o Awww. You mean we would have to make children a bigger priority than war? Well that’s just a terrible idea!

• Children would acquire a legally enforceable right to leisure.

o I’m okay with this. Are there seriously parents who would refuse to allow their children to play? I’m not talking about discipline. Neither is the treaty. It acknowledges that play is vital to a child’s growth.

• Teaching children about Christianity in schools has been held to be out of compliance with the CRC.


• Allowing parents to opt their children out of sex education has been held to be out of compliance with the CRC.


• Children would have the right to reproductive health information and services, including abortions, without parental knowledge or consent.


So these are the complaints, eh? I hardly see a threat here at all, but Farris is terrified. He has drafted an Amendment to the Constitution to block this. Yeah, right, like that’s going to happen. We’re going to amend to the Constitution so we don’t have to protect our children. Right.

I’d like to propose why Farris and those who agree with him are so scared. We see more and more parents refusing to give their children medical treatment and praying for them instead. This treaty would obviously put a quick end to that nonsense. When parents want to indoctrinate their children with creationist or intelligent design foolishness, this treaty would keep such discussions outside the science classroom, even if that classroom was the child’s living room. It would abolish the death penalty for children. Yes, Texas likes to put children to death. The United States has more children on death row than any other country in the UN. This treaty would solve that problem. It would also end abstinence only sex education for good. Our tax dollars would finally be paying for real, honest and comprehensive sex education.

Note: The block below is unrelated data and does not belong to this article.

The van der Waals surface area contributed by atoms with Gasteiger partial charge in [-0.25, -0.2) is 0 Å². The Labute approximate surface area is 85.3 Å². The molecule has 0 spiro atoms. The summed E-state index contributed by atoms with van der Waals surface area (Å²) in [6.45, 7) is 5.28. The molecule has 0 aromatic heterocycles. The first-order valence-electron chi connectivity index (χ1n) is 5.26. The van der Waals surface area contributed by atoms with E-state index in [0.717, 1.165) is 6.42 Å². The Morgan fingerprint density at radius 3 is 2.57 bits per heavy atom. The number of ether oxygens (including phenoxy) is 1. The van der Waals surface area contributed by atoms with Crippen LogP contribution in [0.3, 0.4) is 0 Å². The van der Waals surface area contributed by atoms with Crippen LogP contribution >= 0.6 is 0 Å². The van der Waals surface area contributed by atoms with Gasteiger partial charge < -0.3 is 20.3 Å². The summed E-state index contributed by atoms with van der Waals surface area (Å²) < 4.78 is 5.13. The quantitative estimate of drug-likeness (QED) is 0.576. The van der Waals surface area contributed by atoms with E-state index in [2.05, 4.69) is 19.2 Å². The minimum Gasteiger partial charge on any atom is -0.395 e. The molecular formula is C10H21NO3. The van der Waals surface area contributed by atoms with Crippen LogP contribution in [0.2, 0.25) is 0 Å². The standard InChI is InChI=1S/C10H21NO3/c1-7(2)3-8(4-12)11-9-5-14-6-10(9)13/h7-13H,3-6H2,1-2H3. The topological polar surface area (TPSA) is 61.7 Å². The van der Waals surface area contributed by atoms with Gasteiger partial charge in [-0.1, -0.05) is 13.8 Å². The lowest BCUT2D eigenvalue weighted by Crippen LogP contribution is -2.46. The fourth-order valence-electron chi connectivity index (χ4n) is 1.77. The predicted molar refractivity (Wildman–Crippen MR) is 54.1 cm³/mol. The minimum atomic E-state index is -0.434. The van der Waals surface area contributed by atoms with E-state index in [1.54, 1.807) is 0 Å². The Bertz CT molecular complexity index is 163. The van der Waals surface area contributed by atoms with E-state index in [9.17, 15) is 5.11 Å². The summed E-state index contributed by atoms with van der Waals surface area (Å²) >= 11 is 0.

As a parent, my first instinct is always to protect my children. But we all know there are parents out there that just plain suck. If you pray for a cold to go away instead of giving a child a hot bowl of chicken soup, you’re the parent that sucks. If you feel threatened in any way by your child learning about evolution and science, you are a sucky parent. If you think children deserve the death penalty, you REALLY suck. This treaty is designed to protect children from you.

Fortunately, we are close to ratifying this treaty. Hillary Clinton was a big supporter of the treaty when her husband signed it as president. Now, she, as Secretary of State, is responsible to present it to congress. I look forward to its presentation soon, and expect it to breeze through the process. President Obama said it was embarrassing for the US to find itself alone with Somalia in not ratifying the treaty, calling Somalia a lawless state.